The history of the League of Nations is currently undergoing a
renaissance. This network provides the opportunity to trace developments in this fast-paced and
emergent field, and for scholars to exchange their work and ideas.
The collapse of the bi-polar world order in the late eighties, combined with the emergence
of the field of global history and the opening of key archives, prompted academics and
policy-makers alike to return to the League in order to see how this earlier international
organization sought to address problems of geopolitical competition and transnational risk that
are similar to those we face today.
The greatly under-used archive of the League of Nations has become the foundation for much
of this new research. Exploitation of these archives, combined with research in other private
and organizational archives and collaborative research projects, has yielded new scholarly
insights into the history of the League and the internationalism. These pages are intended to
provide a way in to these new histories.
Occasional reports on recent events will appear on this homepage for the site - for information on future events,
please look to the events page which will be kept fully up to date, and note that there is also a
full archive of news that has been presented on this website.
Do feel free to contact admin @ leagueofnationshistory.org about any League of Nations news that you would like us to
post into this section.
International Conference "Subversive Networks", Heidelberg 4-6 December 2014 - November 10 2014 The international conference "Subversive Networks. Actors of Change in International Organizations, 1920-1960" will take place on Thursday 4 - Saturday 6 December 2014 at the Cluster of Excellence “Asia and Europe in a Global Context” at Heidelberg University (Karl-Jaspers-Centre, Voßstr. 2, Building 4400).
For details see: Conference website
New article on the League of Nations Secretariat - October 21 2014 A new article on the League of Nations Secretariat by Klaas Dykmann has just been published in the International History Review (October 2014): "How international was the Secretariat of the League of Nations.”
For details see: Taylor & Francis Online article
Call for Abstracts - July 01 2013 Workshop: Equal but Different? Interwar Internationalism and its Others
A workshop of the SNSF-research project “Human Rights, Women's Movement and the League of Nations“.
With Francisca de Haan, Central European University in Budapest and Daniel Laqua, Northumbria University (UK), organized by Elife Biçer-Deveci und Edith Siegenthaler.
Friday, 18 October 2013, University of Berne
In the interwar period, many international organizations were founded, all of which were deeply rooted within the internationalist movement. These organizations tried to use the newly founded League of Nations as a platform to negotiate their concerns and requests. “Internationalism” as a concept structured debates and mediated between different actors. The concept of “internationalism” contained the ideal of equal actors cooperating for a better world. But in reality, the international sphere was not filled with equal partners but marked by inequalities and power relations.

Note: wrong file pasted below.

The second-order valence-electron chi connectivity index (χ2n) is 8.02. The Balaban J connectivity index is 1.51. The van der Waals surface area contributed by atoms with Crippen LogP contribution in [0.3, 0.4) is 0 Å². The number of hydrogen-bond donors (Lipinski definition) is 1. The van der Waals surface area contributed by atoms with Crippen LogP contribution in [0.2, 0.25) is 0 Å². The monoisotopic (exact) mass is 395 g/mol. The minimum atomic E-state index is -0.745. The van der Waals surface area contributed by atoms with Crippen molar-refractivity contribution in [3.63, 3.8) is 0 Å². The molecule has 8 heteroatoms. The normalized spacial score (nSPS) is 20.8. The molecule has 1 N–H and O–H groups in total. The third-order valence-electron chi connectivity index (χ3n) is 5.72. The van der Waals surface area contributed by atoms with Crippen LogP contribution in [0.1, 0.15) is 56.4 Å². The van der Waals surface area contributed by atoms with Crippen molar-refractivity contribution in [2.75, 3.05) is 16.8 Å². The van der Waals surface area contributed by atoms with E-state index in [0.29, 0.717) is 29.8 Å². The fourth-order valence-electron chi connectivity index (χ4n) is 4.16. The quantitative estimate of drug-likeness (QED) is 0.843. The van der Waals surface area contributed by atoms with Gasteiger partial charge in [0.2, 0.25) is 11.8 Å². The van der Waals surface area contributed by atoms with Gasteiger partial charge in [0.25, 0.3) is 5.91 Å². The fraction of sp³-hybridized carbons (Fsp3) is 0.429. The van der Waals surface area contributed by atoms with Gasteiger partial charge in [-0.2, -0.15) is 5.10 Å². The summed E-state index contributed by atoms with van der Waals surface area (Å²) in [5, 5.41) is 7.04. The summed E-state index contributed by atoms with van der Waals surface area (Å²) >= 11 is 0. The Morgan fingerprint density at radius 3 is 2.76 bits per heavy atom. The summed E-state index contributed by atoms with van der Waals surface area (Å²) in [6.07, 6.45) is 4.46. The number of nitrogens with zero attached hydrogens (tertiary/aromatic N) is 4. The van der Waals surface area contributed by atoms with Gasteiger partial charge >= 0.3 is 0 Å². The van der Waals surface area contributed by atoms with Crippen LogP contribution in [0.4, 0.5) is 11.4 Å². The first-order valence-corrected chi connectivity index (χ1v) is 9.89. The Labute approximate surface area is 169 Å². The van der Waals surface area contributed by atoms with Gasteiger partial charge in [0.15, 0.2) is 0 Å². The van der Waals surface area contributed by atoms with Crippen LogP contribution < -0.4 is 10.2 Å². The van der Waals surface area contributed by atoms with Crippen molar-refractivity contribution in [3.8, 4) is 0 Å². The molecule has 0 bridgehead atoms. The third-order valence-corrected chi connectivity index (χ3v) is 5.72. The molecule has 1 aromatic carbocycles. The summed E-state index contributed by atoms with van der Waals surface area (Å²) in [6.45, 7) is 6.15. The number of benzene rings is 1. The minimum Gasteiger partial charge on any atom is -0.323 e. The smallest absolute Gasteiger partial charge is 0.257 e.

The aim of the workshop is to discuss the following questions: How were these international inequalities addressed and dealt with in a discursive field that claimed the equality of all contributing actors? How did the actors themselves explain differences and inequalities? How were differences created and preserved and what opportunities did the concept of “internationalism” offer to overcome these inequalities? How did international women’s organizations, which stressed women’s solidarity throughout the world, distinguish themselves from other international organizations with regard to their concept of “internationalism” and in the handling of differences and inequalities?
We will reflect upon these questions with two experts, Francisca de Haan and Daniel Laqua, in a workshop at the University of Berne. Participants will have the opportunity to discuss their own research project and common issues in relation to the subject of the workshop. Researchers interested in discussing their research project are asked to submit a short abstract (up to 300 words) of their project and its relation to the questions of the workshop in English no later than 12 July 2013 to firstname.lastname@example.org. No travel and accommodation costs can be provided by the workshop organizers.
For further information, please contact:
Elife Biçer-Deveci, University of Berne, email@example.com
Edith Siegenthaler, University of Berne, firstname.lastname@example.org